Destructive criticism, rather than addressing ideas, attacks the person.  People who offer this type of feedback are not seeking to build you up but to tear you down.  Their criticism tends to be vague, evasive, shaming.  Any attempts to pin down specific points and ask for alternative ideas are met with yes-buts and non sequiturs.  Sometimes it takes the form of things unspoken, the support that's being withheld, the implicitly judgmental silence.  In any form, this kind of criticism has nothing to do with you or the value of what you are doing.  Its sole purpose is to undermine your confidence in yourself.

Whether overtly critical or subtly disapproving, when you encounter such a lack of support--even and especially if it is from someone close to you, someone whom you believe loves you and would never want to hurt you--protect yourself.  Back away psychologically, physically if necessary, and build a nice virtual wall around your heart and your craft and your visions and your dreams.  Recognize that this person is not and will not be supportive of your goal, accept it, and move on.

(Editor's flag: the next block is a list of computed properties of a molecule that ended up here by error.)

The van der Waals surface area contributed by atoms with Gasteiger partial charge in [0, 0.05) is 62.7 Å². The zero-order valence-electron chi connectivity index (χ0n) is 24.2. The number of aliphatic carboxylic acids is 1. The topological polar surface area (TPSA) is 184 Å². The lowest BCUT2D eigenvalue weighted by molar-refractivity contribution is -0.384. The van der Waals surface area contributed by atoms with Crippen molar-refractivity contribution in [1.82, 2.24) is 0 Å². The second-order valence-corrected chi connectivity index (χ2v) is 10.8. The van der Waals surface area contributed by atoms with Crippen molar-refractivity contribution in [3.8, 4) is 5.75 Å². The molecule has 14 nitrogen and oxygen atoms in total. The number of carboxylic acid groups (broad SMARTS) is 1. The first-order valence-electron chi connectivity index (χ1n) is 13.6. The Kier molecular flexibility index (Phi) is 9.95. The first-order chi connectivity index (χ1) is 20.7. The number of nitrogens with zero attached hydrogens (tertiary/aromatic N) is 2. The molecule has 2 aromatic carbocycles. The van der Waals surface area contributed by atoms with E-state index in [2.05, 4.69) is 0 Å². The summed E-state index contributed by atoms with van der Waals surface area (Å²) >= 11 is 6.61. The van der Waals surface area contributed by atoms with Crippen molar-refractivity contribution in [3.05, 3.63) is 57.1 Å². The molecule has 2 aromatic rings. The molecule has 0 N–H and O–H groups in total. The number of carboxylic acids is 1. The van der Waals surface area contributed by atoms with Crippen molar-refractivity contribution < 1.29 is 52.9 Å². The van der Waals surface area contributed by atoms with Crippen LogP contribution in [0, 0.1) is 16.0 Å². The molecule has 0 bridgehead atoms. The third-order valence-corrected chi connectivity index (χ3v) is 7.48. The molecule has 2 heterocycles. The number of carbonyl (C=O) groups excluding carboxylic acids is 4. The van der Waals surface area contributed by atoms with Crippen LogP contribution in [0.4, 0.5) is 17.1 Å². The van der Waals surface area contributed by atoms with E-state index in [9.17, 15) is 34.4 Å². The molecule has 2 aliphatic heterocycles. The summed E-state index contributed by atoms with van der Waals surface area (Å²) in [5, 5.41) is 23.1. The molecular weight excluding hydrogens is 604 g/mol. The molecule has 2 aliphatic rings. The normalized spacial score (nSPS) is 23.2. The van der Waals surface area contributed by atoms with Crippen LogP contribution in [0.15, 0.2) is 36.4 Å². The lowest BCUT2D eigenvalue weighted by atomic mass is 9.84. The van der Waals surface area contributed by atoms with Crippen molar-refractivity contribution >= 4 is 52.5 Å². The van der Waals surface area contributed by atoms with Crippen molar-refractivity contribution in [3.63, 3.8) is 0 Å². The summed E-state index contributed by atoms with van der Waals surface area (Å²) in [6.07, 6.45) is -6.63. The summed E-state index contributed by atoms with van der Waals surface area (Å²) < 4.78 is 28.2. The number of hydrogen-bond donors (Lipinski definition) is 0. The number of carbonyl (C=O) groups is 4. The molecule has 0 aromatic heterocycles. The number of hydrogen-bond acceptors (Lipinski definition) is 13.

Then ask yourself the big question:

Why am I waiting for someone to give me permission to be who I am?

And then realize:  Your primary support comes from within yourself.

Just do what you want to do, create what you want to create.  Waste no more time or energy or attention on getting other people's approval or affirmation.  Approval and affirmation are wonderful, when you do get them, but learn to keep going even when the only one who believes in you is you.